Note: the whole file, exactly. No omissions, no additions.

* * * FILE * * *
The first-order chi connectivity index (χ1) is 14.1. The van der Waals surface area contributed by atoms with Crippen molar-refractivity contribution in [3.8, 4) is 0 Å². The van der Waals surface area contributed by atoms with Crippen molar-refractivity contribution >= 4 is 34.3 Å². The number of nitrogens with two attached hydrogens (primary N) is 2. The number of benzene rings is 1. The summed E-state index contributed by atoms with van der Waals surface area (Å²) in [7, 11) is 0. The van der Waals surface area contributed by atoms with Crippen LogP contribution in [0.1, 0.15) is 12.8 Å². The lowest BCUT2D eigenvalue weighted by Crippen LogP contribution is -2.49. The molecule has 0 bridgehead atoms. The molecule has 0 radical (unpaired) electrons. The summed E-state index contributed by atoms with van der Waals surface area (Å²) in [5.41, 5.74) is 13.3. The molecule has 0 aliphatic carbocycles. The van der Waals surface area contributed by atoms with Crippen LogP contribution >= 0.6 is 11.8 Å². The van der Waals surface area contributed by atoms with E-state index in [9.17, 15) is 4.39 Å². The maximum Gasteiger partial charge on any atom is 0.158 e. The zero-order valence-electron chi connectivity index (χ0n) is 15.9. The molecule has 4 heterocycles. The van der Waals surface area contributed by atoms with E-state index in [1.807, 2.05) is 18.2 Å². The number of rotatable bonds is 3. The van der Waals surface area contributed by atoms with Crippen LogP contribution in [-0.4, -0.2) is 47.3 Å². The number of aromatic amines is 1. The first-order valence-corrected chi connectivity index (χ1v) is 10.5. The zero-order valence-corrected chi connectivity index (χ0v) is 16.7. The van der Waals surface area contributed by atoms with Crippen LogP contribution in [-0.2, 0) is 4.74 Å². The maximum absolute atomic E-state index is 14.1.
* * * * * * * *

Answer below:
The first-order chi connectivity index (χ1) is 14.1. The van der Waals surface area contributed by atoms with Crippen molar-refractivity contribution in [3.8, 4) is 0 Å². The van der Waals surface area contributed by atoms with Crippen molar-refractivity contribution >= 4 is 34.3 Å². The number of nitrogens with two attached hydrogens (primary N) is 2. The number of benzene rings is 1. The summed E-state index contributed by atoms with van der Waals surface area (Å²) in [7, 11) is 0. The van der Waals surface area contributed by atoms with Crippen LogP contribution in [0.1, 0.15) is 12.8 Å². The lowest BCUT2D eigenvalue weighted by Crippen LogP contribution is -2.49. The molecule has 0 bridgehead atoms. The molecule has 0 radical (unpaired) electrons. The summed E-state index contributed by atoms with van der Waals surface area (Å²) in [5.41, 5.74) is 13.3. The molecule has 0 aliphatic carbocycles. The van der Waals surface area contributed by atoms with Crippen LogP contribution >= 0.6 is 11.8 Å². The van der Waals surface area contributed by atoms with E-state index in [9.17, 15) is 4.39 Å². The maximum Gasteiger partial charge on any atom is 0.158 e. The zero-order valence-electron chi connectivity index (χ0n) is 15.9. The molecule has 4 heterocycles. The van der Waals surface area contributed by atoms with E-state index in [1.807, 2.05) is 18.2 Å². The number of rotatable bonds is 3. The van der Waals surface area contributed by atoms with Crippen LogP contribution in [-0.4, -0.2) is 47.3 Å². The number of aromatic amines is 1. The first-order valence-corrected chi connectivity index (χ1v) is 10.5. The zero-order valence-corrected chi connectivity index (χ0v) is 16.7. The van der Waals surface area contributed by atoms with Crippen LogP contribution in [-0.2, 0) is 4.74 Å². The maximum absolute atomic E-state index is 14.1.